# Math Help - Integrate - getting stuck

1. ## Integrate - getting stuck

I want to solve a problem.

$\displaystyle \int_{|z|=8} \frac{dz}{(1-e^z)}$

I thought I could get something decent by doing a Taylor expantion. But no!

How should i solve it?

2. Originally Posted by liquidFuzz
I want to solve a problem.

$\displaystyle \int_{|z|=8} \frac{dz}{(1-e^z)}$

I thought I could get something decent by doing a Taylor expantion. But no!

How should i solve it?

Calculate the residue of $\frac{1}{1-e^z}$ at $z=0$ ...

Tonio

3. Yes, I know that. But how do I do that?

4. To help you a bit in finding the residue at z=0, since our aim is to compute the residue at the singularity z=0,

consider $1/(1-e^{z}) = 1/(1-(1+z+z^{2}/2+...))$ (write the Taylor's expansion for $f(z)=e^{z}$)

$= 1/(-z-z^{2}/2-...) = (-1/z)(1/(1+z/2+...))$

Now reduce this into a Laurent series expansion about z=0 and hence find the residue as coefficient of $1/z$

5. I'm sorry if I was vague when I described my problem. I was on a train tapping the message on my phone.

bandedkrait
As I stated in my first post, I actually did the expansion, but I'm not sure of how to interpret the result. When I played around with expansions I used the similarity to geometric series to get the next step from where you stopped and got this.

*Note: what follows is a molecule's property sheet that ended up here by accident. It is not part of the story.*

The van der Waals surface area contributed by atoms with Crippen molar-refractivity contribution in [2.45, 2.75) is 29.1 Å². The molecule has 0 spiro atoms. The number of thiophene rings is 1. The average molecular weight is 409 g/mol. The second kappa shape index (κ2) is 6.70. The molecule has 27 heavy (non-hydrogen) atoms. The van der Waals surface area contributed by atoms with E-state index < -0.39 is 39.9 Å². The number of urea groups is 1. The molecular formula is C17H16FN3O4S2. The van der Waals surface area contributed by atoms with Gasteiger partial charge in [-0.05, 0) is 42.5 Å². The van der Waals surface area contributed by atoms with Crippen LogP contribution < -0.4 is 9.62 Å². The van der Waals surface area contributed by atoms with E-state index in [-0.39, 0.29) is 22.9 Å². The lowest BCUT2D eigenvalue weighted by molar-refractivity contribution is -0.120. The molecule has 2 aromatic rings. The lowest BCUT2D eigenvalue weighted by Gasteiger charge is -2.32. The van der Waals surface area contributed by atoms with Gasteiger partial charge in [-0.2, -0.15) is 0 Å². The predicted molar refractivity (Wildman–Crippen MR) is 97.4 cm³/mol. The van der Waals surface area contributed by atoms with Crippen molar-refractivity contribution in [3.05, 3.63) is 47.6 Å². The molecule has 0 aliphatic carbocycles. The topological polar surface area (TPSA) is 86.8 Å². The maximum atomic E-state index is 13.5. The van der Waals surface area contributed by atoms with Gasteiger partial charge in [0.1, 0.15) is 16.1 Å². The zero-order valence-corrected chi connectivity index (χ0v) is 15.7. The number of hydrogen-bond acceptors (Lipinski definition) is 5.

$\displaystyle - \frac{1}{z} +\frac{1}{2} - \frac{z}{12} + O(z^3)$

This is about it. I don't know what the next step is...

6. HUH!!! I googled residue lauernt series and got an interesting result.

Originally Posted by wikipedia
The coefficient a−1 of the Laurent expansion of such a function is called the residue of ƒ(z)
So my residue is -1, or?

7. Yep, in this case it is. The residue is the coefficient of the term $(z-z0)^{-1}$ in the Laurent Series expansion of a function about a point $z0$ In this case, it happens to be -1 as ur simplifications shows. here $z0=0$

8. Originally Posted by liquidFuzz
HUH!!! I googled residue lauernt series and got an interesting result.

So my residue is -1, or?

Er...yes. You didn't know that before attempting to solve such an integral?!?

Tonio

9. Originally Posted by tonio
Er...yes. You didn't know that before attempting to solve such an integral?!?

Tonio
Actually, there might be just a tiny bit more mathematics I don't know...

10. Originally Posted by tonio
Calculate the residue of $\frac{1}{1-e^z}$ at $z=0$ ...

Tonio
The residue at $z = 2 \pi i$ will also need to be calculated (since the closed contour $|z| = 8$ encloses both the isolated singular points $z = 0$ and $z = 2 \pi i$ of $\displaystyle \frac{1}{1 - e^z}$).